Apollo MIDI over Bluetooth for iOS and OSX

App overview:

Mac setup:

Get Apollo for iOS in the iTunes App Store!

Get Apollo for OSX in the Mac App Store!

Please see the bottom of this page for technical details on Bluetooth LE. There has been coverage of the app in Discchord, Synthopia, and Music App Blog.

Apollo is compatible with iOS 6 and 7, on the iPad3, iPad4, iPad Air, and iPad Mini, and the iPhone 4S and newer. It IS NOT COMPATIBLE with the iPad 1 or iPad 2, or the iPhone 4 and earlier. The app uses Bluetooth LE, which IS NOT AVAILABLE on earlier devices. If you download the app to an earlier device, it will not work. There are significant hardware differences between Bluetooth (which all iDevices support), and Bluetooth LE (which only the more recent devices support). Again, to try to be as clear as possible on this -- Apollo will not work on the iPad 1 and 2, or on the iPhone 1, 3g, 3gs, or 4.

Newer Macs support Bluetooth LE; on older Macs, you may need to install a USB Bluetooth adapter (we have had good luck with the iOGear GBU521). There are very few "officially supported" USB Bluetooth adapters for the Mac, and we have no way to test all the possible hardware combinations. On the Mac, you may need to set up an IAC driver, to transfer MIDI from the Apollo desktop app, to other apps that need MIDI. The Mac set-up video covers this topic.

Connecting synthesizers and sequencers across multiple iOS devices has been challenging, and there have been few options. For wired connections, you need multiple MIDI adapters (either dedicated iOS devices, or a Camera Connection Kit and generic USB MIDI). WiFi MIDI can have too much latency and jitter, making it unusable for music applications. With Apollo MIDI over Bluetooth, you can easily connect a pair of iOS devices, or an iOS device and a Mac, using Bluetooth LE. Bluetooth LE is designed for low latency -- ideal for music applications.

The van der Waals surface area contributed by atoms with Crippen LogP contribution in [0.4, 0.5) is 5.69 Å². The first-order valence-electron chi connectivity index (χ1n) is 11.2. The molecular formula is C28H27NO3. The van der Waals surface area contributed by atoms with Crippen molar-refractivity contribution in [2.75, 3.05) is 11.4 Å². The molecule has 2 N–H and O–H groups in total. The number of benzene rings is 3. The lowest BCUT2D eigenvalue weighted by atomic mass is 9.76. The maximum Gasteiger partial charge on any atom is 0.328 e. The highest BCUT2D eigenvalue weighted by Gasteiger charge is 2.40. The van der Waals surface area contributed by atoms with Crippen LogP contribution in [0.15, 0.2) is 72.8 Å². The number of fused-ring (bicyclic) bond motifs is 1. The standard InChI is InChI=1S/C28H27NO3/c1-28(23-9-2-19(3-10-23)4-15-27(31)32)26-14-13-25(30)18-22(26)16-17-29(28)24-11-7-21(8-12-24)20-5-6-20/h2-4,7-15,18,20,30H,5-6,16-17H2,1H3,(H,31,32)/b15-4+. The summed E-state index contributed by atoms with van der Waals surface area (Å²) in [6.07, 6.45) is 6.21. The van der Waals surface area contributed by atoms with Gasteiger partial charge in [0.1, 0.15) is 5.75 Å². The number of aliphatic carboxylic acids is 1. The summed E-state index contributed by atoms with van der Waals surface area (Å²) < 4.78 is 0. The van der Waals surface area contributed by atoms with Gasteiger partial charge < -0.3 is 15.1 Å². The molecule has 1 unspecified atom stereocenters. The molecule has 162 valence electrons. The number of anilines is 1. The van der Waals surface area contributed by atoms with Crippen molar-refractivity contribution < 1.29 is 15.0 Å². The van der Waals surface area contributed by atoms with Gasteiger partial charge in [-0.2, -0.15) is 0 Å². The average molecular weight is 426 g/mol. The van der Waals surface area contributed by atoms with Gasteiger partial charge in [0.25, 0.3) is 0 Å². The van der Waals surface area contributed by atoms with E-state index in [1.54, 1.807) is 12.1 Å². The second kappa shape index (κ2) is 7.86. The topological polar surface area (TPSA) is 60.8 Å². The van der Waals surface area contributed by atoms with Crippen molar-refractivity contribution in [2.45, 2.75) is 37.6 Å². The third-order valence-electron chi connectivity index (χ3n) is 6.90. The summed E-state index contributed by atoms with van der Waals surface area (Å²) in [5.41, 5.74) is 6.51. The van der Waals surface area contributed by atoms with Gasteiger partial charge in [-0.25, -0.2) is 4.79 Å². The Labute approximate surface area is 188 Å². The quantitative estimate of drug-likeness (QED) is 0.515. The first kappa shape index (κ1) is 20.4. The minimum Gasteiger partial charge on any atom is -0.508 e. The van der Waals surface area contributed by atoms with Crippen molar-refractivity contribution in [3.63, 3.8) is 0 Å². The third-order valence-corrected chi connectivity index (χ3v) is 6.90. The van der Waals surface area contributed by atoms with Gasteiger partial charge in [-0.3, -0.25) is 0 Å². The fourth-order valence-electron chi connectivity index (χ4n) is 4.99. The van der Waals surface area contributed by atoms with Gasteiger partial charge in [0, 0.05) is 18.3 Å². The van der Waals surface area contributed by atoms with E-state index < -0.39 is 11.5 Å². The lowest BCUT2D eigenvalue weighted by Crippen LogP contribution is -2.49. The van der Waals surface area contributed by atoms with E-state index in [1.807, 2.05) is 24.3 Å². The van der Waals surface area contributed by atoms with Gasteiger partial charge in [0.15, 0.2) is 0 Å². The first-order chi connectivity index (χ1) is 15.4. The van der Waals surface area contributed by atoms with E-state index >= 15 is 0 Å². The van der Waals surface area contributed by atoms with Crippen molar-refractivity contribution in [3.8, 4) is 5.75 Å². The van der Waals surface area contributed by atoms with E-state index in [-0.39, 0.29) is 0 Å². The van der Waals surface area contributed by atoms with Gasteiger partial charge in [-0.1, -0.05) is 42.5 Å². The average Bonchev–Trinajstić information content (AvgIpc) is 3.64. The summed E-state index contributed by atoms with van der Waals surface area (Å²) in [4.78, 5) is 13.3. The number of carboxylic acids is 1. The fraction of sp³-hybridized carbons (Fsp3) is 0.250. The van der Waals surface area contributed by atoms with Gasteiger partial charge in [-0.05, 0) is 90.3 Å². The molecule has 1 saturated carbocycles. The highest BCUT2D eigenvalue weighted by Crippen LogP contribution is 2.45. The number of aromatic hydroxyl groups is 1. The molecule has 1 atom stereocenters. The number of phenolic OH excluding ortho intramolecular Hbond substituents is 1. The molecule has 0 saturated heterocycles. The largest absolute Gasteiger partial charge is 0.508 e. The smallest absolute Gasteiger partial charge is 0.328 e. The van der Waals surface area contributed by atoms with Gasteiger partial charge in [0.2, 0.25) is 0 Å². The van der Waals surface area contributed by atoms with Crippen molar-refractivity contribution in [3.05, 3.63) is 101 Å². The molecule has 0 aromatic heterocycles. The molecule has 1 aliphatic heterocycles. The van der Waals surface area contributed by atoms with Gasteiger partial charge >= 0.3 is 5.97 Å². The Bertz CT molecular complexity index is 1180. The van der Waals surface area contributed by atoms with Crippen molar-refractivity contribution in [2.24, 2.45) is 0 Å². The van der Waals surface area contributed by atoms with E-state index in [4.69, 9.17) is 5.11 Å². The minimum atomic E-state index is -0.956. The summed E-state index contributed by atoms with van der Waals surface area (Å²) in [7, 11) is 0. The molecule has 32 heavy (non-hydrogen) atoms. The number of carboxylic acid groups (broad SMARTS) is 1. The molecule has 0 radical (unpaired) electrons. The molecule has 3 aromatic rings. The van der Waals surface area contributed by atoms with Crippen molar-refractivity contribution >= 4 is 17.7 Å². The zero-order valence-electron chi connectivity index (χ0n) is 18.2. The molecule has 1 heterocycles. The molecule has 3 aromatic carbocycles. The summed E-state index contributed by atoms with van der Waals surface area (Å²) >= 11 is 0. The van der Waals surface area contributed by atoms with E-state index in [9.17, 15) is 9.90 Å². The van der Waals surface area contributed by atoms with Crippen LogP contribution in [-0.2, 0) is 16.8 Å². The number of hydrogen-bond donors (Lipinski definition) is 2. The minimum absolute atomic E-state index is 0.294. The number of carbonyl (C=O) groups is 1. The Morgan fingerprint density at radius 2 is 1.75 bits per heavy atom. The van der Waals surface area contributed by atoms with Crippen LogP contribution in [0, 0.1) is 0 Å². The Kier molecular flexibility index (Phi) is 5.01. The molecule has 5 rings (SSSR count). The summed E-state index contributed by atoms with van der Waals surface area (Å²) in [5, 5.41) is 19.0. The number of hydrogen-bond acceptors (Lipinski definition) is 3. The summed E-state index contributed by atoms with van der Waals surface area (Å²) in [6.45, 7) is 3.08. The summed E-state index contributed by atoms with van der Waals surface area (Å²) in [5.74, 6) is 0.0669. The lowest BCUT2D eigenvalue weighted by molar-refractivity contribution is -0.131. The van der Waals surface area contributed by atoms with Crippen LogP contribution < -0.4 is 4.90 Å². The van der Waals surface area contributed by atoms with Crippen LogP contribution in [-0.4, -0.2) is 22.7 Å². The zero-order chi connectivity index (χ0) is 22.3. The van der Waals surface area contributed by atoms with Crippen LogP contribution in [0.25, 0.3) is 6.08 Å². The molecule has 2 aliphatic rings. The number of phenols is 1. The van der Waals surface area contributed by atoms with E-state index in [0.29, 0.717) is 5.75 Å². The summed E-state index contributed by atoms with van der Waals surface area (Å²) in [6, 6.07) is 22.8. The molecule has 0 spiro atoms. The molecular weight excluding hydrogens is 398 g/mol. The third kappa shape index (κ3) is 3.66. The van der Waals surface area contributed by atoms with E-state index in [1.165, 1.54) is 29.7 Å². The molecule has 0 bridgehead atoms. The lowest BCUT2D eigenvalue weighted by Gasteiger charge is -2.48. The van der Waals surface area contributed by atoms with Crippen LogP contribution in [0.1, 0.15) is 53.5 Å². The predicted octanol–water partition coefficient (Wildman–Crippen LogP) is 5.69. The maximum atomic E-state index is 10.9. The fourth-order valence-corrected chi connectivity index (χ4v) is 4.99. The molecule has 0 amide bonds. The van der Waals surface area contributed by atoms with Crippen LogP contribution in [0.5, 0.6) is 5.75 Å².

Simply start the app on each device, select an "A" endpoint for one, and a "B" endpoint for the other, and then press search on both devices. They should detect each other, and connect quickly. Once they are connected, MIDI from one device will be sent to the other -- the connection is bi-directional. On each device, you can select the MIDI destinations that you wish to forward messages to.

When connecting to a Mac, select the "A" endpoint for the iOS device; the Mac will be a "B" endpoint. Just as with the iOS set-up, press search on both devices, and they should connect quickly. With MIDI routing on a Mac, there is a danger of creating a loop in the routing (where MIDI messages get sent and relayed repeatedly). To avoid this problem, Apollo on the Mac either sends MIDI from iOS to the Mac, or vice versa -- make sure that you toggle on the direction you need.

The apps require Bluetooth LE -- this is available on the iPad3, iPad4, iPad Air, and iPad Mini. iPhones starting with the iPhone4S support Bluetooth LE. Newer Macs also support Bluetooth LE; older Macs may require a USB Bluetooth LE adapter (we have had good luck with the adapters from IO Gear and Ciraco).

Apollo has been designed to be simple to install and configure, and it should expand your MIDI capabilities easily.

Technical Details